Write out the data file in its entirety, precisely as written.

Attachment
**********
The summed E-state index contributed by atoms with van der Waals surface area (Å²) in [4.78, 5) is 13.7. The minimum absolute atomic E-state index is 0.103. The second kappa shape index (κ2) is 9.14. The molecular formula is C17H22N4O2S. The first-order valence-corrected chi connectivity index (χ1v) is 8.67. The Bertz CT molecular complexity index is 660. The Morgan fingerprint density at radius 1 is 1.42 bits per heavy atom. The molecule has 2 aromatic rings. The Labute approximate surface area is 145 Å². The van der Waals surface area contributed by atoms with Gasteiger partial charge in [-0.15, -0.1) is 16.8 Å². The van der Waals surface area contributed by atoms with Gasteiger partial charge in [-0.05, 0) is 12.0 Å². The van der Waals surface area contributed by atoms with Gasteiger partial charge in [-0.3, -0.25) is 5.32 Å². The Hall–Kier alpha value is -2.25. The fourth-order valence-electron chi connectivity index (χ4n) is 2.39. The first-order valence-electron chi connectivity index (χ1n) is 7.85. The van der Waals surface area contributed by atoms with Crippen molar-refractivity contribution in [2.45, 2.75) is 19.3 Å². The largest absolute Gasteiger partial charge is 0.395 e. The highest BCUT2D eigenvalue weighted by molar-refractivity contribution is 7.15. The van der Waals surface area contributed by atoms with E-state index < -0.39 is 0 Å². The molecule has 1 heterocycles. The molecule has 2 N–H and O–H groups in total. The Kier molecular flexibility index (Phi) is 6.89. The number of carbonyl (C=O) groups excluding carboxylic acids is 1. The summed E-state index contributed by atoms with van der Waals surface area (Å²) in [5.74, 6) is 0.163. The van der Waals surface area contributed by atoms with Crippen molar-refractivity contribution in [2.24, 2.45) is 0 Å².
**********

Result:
The summed E-state index contributed by atoms with van der Waals surface area (Å²) in [4.78, 5) is 13.7. The minimum absolute atomic E-state index is 0.103. The second kappa shape index (κ2) is 9.14. The molecular formula is C17H22N4O2S. The first-order valence-corrected chi connectivity index (χ1v) is 8.67. The Bertz CT molecular complexity index is 660. The Morgan fingerprint density at radius 1 is 1.42 bits per heavy atom. The molecule has 2 aromatic rings. The Labute approximate surface area is 145 Å². The van der Waals surface area contributed by atoms with Gasteiger partial charge in [-0.15, -0.1) is 16.8 Å². The van der Waals surface area contributed by atoms with Gasteiger partial charge in [-0.05, 0) is 12.0 Å². The van der Waals surface area contributed by atoms with Gasteiger partial charge in [-0.3, -0.25) is 5.32 Å². The Hall–Kier alpha value is -2.25. The fourth-order valence-electron chi connectivity index (χ4n) is 2.39. The first-order valence-electron chi connectivity index (χ1n) is 7.85. The van der Waals surface area contributed by atoms with Crippen molar-refractivity contribution in [2.45, 2.75) is 19.3 Å². The largest absolute Gasteiger partial charge is 0.395 e. The highest BCUT2D eigenvalue weighted by molar-refractivity contribution is 7.15. The van der Waals surface area contributed by atoms with E-state index < -0.39 is 0 Å². The molecule has 1 heterocycles. The molecule has 2 N–H and O–H groups in total. The Kier molecular flexibility index (Phi) is 6.89. The number of carbonyl (C=O) groups excluding carboxylic acids is 1. The summed E-state index contributed by atoms with van der Waals surface area (Å²) in [5.74, 6) is 0.163. The van der Waals surface area contributed by atoms with Crippen molar-refractivity contribution in [2.24, 2.45) is 0 Å².